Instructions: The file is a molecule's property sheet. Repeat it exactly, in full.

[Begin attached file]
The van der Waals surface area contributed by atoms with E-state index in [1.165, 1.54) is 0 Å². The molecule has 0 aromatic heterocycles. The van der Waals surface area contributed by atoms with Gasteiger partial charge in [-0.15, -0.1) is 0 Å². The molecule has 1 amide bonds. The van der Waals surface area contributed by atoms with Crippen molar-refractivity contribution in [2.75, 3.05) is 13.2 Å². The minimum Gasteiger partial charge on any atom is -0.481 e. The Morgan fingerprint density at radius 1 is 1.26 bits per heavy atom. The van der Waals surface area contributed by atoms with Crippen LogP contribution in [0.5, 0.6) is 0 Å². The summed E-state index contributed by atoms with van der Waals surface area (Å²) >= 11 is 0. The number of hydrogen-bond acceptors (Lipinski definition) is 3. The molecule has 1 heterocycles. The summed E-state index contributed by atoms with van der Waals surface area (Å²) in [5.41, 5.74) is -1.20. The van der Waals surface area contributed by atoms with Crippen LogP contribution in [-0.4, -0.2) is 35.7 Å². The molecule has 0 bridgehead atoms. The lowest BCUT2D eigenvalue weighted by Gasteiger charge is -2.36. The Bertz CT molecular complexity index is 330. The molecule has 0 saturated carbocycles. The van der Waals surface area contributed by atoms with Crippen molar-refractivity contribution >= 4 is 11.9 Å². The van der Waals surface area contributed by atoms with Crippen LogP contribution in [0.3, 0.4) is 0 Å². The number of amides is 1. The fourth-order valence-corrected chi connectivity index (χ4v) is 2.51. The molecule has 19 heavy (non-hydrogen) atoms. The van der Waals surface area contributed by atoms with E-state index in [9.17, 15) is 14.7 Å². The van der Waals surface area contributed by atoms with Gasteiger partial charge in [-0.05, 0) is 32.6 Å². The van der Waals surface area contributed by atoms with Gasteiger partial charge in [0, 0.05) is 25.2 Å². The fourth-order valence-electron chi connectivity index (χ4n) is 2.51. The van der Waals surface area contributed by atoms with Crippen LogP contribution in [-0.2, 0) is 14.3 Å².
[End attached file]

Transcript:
The van der Waals surface area contributed by atoms with E-state index in [1.165, 1.54) is 0 Å². The molecule has 0 aromatic heterocycles. The van der Waals surface area contributed by atoms with Gasteiger partial charge in [-0.15, -0.1) is 0 Å². The molecule has 1 amide bonds. The van der Waals surface area contributed by atoms with Crippen molar-refractivity contribution in [2.75, 3.05) is 13.2 Å². The minimum Gasteiger partial charge on any atom is -0.481 e. The Morgan fingerprint density at radius 1 is 1.26 bits per heavy atom. The van der Waals surface area contributed by atoms with Crippen LogP contribution in [0.5, 0.6) is 0 Å². The summed E-state index contributed by atoms with van der Waals surface area (Å²) >= 11 is 0. The number of hydrogen-bond acceptors (Lipinski definition) is 3. The molecule has 1 heterocycles. The summed E-state index contributed by atoms with van der Waals surface area (Å²) in [5.41, 5.74) is -1.20. The van der Waals surface area contributed by atoms with Crippen LogP contribution in [-0.4, -0.2) is 35.7 Å². The molecule has 0 bridgehead atoms. The lowest BCUT2D eigenvalue weighted by Gasteiger charge is -2.36. The Bertz CT molecular complexity index is 330. The molecule has 0 saturated carbocycles. The van der Waals surface area contributed by atoms with Crippen molar-refractivity contribution >= 4 is 11.9 Å². The van der Waals surface area contributed by atoms with Crippen LogP contribution in [0.3, 0.4) is 0 Å². The number of amides is 1. The fourth-order valence-corrected chi connectivity index (χ4v) is 2.51. The molecule has 19 heavy (non-hydrogen) atoms. The van der Waals surface area contributed by atoms with E-state index in [9.17, 15) is 14.7 Å². The van der Waals surface area contributed by atoms with Gasteiger partial charge in [-0.05, 0) is 32.6 Å². The van der Waals surface area contributed by atoms with Gasteiger partial charge in [0, 0.05) is 25.2 Å². The fourth-order valence-electron chi connectivity index (χ4n) is 2.51. The van der Waals surface area contributed by atoms with Crippen LogP contribution in [-0.2, 0) is 14.3 Å².